Aug 2, 2010

Embryo: A Defense of Human Life

3 Min Read

Since the 1973 Supreme Court decision in the case of Roe v. Wade, the question of the status of the human embryo (and fetus) has been at the center of heated political debate, typically focusing on the issue of abortion. Such debate has only intensified as disputes over stem cell research have entered the public consciousness as well. The ethical questions involved in these issues are numerous. The most significant question, however, is the one that is often overlooked as rhetoric about “choice” and “privacy” drowns it out. This question that must remain at the forefront of such debates is this: At what point does the life of an individual human being begin?

Embryo: A Defense of Human Life by Robert P. George and Christopher Tollefsen addresses this and other related ethical questions. Robert George is a member of the President’s Council on Bioethics and is a professor of jurisprudence at Princeton University. He is the author of several books including Making Men Moral and In Defense of Natural Law. Christopher Tollefsen is an associate professor of philosophy at the University of South Carolina. He is the author of the forthcoming book Biomedical Research and Beyond.

Embryo begins anecdotally with the story of Noah Benton Markham who was born on January 16, 2007. Amazingly, Noah was rescued from a flooded hospital in New Orleans sixteen months before his birth. How is this possible? Sixteen months earlier, during Hurricane Katrina, Noah was an embryo frozen in liquid nitrogen in a New Orleans hospital. George and Tollefsen use this story to illustrate a point, namely, that it was Noah who was rescued that day, and it was Noah whose life was saved. As the authors explain:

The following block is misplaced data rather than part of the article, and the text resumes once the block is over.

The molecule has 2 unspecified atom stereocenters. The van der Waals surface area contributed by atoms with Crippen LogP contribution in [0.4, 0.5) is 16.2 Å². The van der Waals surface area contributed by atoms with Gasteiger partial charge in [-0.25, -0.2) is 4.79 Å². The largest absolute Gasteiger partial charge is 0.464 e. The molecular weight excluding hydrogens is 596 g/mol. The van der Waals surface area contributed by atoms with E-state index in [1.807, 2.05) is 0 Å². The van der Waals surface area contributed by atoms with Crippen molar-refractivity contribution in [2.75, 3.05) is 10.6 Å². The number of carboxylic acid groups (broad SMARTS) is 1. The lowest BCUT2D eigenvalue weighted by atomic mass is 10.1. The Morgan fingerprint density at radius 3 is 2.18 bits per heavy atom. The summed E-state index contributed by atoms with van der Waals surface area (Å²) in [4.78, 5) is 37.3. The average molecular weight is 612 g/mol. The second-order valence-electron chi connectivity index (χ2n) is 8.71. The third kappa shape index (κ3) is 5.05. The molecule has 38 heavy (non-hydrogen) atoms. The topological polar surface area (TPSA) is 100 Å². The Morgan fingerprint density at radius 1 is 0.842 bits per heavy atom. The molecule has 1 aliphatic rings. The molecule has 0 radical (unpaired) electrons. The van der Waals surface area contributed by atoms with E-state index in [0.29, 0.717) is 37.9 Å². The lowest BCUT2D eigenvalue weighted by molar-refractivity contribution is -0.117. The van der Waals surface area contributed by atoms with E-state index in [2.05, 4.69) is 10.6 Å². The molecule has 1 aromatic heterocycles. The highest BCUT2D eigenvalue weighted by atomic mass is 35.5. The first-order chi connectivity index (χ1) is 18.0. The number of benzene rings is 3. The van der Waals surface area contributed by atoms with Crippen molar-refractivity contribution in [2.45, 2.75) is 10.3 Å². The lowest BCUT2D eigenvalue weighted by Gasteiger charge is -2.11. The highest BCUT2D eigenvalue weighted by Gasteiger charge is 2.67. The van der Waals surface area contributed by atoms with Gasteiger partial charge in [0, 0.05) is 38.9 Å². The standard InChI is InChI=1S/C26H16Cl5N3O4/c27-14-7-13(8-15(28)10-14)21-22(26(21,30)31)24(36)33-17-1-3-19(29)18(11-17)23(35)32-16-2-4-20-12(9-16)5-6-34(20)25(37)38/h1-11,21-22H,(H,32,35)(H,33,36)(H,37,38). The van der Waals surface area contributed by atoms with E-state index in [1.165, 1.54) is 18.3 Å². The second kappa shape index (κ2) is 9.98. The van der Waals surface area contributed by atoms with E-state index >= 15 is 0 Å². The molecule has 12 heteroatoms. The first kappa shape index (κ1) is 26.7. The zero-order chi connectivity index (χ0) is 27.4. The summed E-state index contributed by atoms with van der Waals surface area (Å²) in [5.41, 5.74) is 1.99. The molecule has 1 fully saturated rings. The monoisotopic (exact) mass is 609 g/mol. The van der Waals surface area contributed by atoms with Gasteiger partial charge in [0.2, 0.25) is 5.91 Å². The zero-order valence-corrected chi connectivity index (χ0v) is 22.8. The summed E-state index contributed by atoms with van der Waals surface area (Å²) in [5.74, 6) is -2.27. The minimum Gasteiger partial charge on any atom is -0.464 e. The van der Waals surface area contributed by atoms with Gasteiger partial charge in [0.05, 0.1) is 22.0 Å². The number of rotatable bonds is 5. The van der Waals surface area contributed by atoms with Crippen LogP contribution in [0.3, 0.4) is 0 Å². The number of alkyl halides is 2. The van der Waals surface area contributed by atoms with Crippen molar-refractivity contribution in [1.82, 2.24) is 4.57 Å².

Human embryos are not…some other type of animal organism, like a dog or cat. Neither are they a part of an organism, like a heart, a kidney, or a skin cell. Nor again are they a disorganized aggregate, a mere clump of cells awaiting some magical transformation. Rather, a human embryo is a whole living member of the species Homo sapiens in the earliest stage of his or her natural development (p. 3).

The authors argue that the embryonic stage is, like the fetal stage, the infant stage, and the adolescent stage, one stage in the development of a single human being who begins his or her existence at the point of fertilization. Based on this, the authors argue that the human embryo is a human person worthy of full moral respect and that it is “morally wrong and unjust to kill that embryo, even if the goal of the embryo killing is the advancement of science or the development of therapeutic products or treatments” (p. 17).

Unlike many books defending the moral worth of human life before birth, George and Tollefsen argue on the basis of natural law rather than on the basis of any explicitly religious claims. Their book is structured to address four possible ways of refuting their basic thesis. The first claim addressed is the denial “that the early human embryo is a human being.” The second claim addressed is the denial “that persons…are to be identified with the biological entities that are human beings.” The third claim addressed is the denial “that all human beings deserve full moral respect.” Finally, the fourth claim addressed is the assertion that “we can both respect the embryos in the way they deserve and use them in research involving their destruction” (pp. 22–25).

Although the book is relatively short, at only 242 pages, it is not exactly light reading. There are detailed discussions of embryology, philosophy, and ethics. The book, however, is well worth the effort, even for those who are not familiar with one or more of these fields. The issues raised in this book affect us all because the tax dollars of each of us may be put to use funding some of the kinds of research described by George and Tollefsen.

For those who are involved or interested in the debates surrounding abortion, euthanasia, stem cell research, in vitro fertilization, cloning, etc., and for those interested in how natural law could be applied to such questions, Embryo by George and Tollefsen is an important contribution. This book will likely spark much discussion in the coming years and may very well prove to be a landmark book.